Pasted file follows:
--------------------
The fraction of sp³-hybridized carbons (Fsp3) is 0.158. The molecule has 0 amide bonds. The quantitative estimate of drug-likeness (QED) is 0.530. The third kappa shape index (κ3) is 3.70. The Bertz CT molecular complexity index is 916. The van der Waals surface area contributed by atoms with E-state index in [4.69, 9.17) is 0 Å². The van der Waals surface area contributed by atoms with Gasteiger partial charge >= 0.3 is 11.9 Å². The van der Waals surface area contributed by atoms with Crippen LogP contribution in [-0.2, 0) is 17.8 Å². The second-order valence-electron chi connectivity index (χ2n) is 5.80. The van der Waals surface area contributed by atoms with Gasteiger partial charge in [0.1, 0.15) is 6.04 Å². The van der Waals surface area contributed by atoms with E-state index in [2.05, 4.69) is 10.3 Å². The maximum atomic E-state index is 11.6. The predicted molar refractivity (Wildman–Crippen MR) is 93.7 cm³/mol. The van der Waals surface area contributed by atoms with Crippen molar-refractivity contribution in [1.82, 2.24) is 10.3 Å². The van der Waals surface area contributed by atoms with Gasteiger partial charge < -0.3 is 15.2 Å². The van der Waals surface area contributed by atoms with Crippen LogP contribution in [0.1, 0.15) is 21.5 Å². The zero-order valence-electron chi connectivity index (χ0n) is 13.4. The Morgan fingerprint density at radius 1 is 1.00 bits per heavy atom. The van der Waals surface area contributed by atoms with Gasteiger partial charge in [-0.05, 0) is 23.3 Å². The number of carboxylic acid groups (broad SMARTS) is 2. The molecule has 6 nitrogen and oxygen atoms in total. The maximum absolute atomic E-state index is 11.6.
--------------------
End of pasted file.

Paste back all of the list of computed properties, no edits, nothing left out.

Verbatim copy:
The fraction of sp³-hybridized carbons (Fsp3) is 0.158. The molecule has 0 amide bonds. The quantitative estimate of drug-likeness (QED) is 0.530. The third kappa shape index (κ3) is 3.70. The Bertz CT molecular complexity index is 916. The van der Waals surface area contributed by atoms with E-state index in [4.69, 9.17) is 0 Å². The van der Waals surface area contributed by atoms with Gasteiger partial charge >= 0.3 is 11.9 Å². The van der Waals surface area contributed by atoms with Crippen LogP contribution in [-0.2, 0) is 17.8 Å². The second-order valence-electron chi connectivity index (χ2n) is 5.80. The van der Waals surface area contributed by atoms with Gasteiger partial charge in [0.1, 0.15) is 6.04 Å². The van der Waals surface area contributed by atoms with E-state index in [2.05, 4.69) is 10.3 Å². The maximum atomic E-state index is 11.6. The predicted molar refractivity (Wildman–Crippen MR) is 93.7 cm³/mol. The van der Waals surface area contributed by atoms with Crippen molar-refractivity contribution in [1.82, 2.24) is 10.3 Å². The van der Waals surface area contributed by atoms with Gasteiger partial charge < -0.3 is 15.2 Å². The van der Waals surface area contributed by atoms with Crippen LogP contribution in [0.1, 0.15) is 21.5 Å². The zero-order valence-electron chi connectivity index (χ0n) is 13.4. The Morgan fingerprint density at radius 1 is 1.00 bits per heavy atom. The van der Waals surface area contributed by atoms with Gasteiger partial charge in [-0.05, 0) is 23.3 Å². The number of carboxylic acid groups (broad SMARTS) is 2. The molecule has 6 nitrogen and oxygen atoms in total. The maximum absolute atomic E-state index is 11.6.